Third, founders. It takes a very good founder to meet the first two criteria. The founder needs to be in the industry for many years, with in-depth understanding of the industry. We prefer founders with technical background, and at the same time, we look for entrepreneurship. We highly appreciate the entrepreneurs who know the great challenges they face but still insist on going forward. With such spirit, they will be able to conquer the difficulties along the path of starting a business. It is something we value a lot.

Ren Zhong: Some say that we have moved from the era of IRR to the era of DPI, meaning that investors are more concerned about cash returns. How does Panlin deliver cash returns to its LPs?

Li Yuhui: It happens to be one of our strengths. We take a boutique investment approach. We have clear themes and select our targets carefully, instead of simply betting on a sector. Plus, we think good deals are hard to come by, whatever the sector is. As a result, we don’t agree with the approach of pouring money into a large number of deals and relying on chance to hit a homerun. What we do is to look at an extensive number of companies in a sector and then carefully select a few good ones to invest in.

Another feature of boutique investment is concentrated investment. It doesn’t mean putting a large portion of money or taking a high percentage of stake in a single portfolio company. Instead, as the portfolio company grows, we keep adding our investments from different funds in follow-on rounds. That’s what differentiates us. As you can see, more than half of our projects receive multiple rounds of follow-on financing.

So far, Panlin has invested in about 50 projects in total, which are not large in number. It’s a reflection of our investment approach. We are the lead investor in over 70% of all those projects, and lead the first round in over 50% of them. As of now, the overall IRR for each of our funds exceeds 30%. And our overall DPI of all funds (as they’re set up at different time) over an average time span of about 4 years surpasses 110%. So, our investors keep adding investments in follow-on financing rounds or funds. Also, that’s an important reason why our new fundraising staring last year has been going well, with recognition from many institutional investors in particular.

A “sniper” in constant pursuit of excellence

Ren Zhong: Previously an investment banker, you’ve turned yourself into a successful VC investor with many deals under your belt. Could you share with us the reasons behind the shift? How did you pull that off?

Li Yuhui: I was an investment banker during 1996 to 2006, initially in the former Junan Securities and later in the post-merger Guotai Junan Securities. I did A-share IPOs and then B-share IPOs, and I’m known as the underwriter for the last two B-share IPOs in China. The IB Division of the former Junan Securities was highly market-driven. My experience there, especially in the later years as an underwriter for B-share IPOs, came in handy as I moved on to PE and VC. My understanding of company fundamentals and post-deal management ability also grew as a result. After I left Guotai Junan, I spent about two years investing in the secondary market, and that gave me more insight into the investment system and asset management.

These two important experiences in my career made it possible for me to hop over to growth equity investment. My first deal was Toread, which was among the first companies to go public in the GEM Board. During the process I completed the transition from investment banking to equity investment.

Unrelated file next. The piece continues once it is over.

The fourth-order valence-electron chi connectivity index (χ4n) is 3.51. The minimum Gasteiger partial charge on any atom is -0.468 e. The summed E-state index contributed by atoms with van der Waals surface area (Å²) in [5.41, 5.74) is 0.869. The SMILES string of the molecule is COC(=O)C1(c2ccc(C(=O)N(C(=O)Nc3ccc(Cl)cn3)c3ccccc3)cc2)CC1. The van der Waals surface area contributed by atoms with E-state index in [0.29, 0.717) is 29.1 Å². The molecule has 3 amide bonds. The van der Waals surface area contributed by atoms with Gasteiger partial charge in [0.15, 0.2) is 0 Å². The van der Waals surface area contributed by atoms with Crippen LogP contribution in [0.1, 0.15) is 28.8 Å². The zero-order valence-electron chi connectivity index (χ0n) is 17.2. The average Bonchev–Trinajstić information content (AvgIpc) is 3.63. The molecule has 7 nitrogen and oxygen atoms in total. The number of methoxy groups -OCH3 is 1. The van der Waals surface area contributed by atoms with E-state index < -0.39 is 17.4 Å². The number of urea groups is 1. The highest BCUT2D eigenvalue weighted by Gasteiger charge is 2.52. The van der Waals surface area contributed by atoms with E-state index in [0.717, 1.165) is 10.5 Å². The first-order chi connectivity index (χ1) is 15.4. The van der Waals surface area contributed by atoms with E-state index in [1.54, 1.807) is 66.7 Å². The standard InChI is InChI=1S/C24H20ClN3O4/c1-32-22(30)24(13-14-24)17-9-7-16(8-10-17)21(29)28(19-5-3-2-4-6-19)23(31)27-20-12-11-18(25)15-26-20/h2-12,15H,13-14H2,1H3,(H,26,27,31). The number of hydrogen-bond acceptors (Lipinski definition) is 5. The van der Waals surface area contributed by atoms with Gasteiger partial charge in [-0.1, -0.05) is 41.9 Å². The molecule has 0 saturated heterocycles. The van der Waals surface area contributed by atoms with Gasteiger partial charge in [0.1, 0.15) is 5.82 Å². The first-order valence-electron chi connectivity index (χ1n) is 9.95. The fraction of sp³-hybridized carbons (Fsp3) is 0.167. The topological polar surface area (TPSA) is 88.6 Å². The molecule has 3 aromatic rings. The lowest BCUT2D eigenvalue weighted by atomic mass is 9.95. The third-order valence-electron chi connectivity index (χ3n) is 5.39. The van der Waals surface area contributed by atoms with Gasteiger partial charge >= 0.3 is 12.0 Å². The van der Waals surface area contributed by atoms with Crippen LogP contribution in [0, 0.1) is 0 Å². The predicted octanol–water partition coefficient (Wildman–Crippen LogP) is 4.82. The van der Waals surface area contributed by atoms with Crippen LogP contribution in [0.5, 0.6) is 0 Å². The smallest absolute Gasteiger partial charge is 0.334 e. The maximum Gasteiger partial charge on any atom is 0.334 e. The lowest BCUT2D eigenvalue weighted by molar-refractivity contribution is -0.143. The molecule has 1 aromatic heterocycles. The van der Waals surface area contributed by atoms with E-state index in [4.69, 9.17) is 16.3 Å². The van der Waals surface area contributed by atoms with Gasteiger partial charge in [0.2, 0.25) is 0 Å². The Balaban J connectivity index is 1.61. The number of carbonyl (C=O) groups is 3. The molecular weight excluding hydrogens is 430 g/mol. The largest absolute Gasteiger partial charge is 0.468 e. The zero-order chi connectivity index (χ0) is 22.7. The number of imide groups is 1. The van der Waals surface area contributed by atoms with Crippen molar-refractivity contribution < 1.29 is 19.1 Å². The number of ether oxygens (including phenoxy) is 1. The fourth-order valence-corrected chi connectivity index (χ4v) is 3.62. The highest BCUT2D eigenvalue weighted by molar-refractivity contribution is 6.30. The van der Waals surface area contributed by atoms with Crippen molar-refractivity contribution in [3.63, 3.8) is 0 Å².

Panlin Capital was founded in February 2010. Every decision we made has been revolving around the nature of investment and the growth prospect of a company. That’s why we are highly selective in the sector-based investments we pursue (currently focusing on consumption and healthcare). With target sectors in mind and a growth mindset, we made a flurry of investments that resulted in 8 A-share IPOs. However, starting from 2013, A-share IPO activities ground to a halt and remained stagnant for three years. PE deals in consumption and healthcare were expensive and hard to come by, so we had to steer away from PE and get into VC instead. It was a calculated decision the management made in 2013 after a thorough deliberation.

Ren Zhong: Some investors like to make big bets while others prefer to cast their nets wide. So how would you describe your investment style?

Li Yuhui: As an investor I put my sense and sensibility to work. I am quite perceptual and curious by nature. But over the years as I talked earlier about my background, I’ve kept getting myself out of the comfort zone to challenge myself and to embrace new sectors or fields. This is part of my DNA.

At the same time, being an engineer by training, I am a rational person. When I put together my team, I made sure that we have a healthy combination of perceptual and rational team members. For example, of all partners, my risk management partner is the rational one that constantly alerts me to risks. I also took pains to set up our investment system and procedure, because that would make sure whatever deal we close would likely be a high-quality one. But then again, I’ve always told people that we should not follow one traditional framework or use a one-size-fits-all methodology for every deal we make.

In the meantime, I don’t mind taking risks as long as certain conditions are met. I think being willing to take risks is an important quality a venture capitalist should have. I make a substantial investment in what we see as a good deal. This is part of our concentrated and boutique investment strategies, and also one of my personal traits. I hope that the companies we invest in the future will bring good returns, whether they are measured by DPI or IRR, and also grow to become influential players in their respective sectors.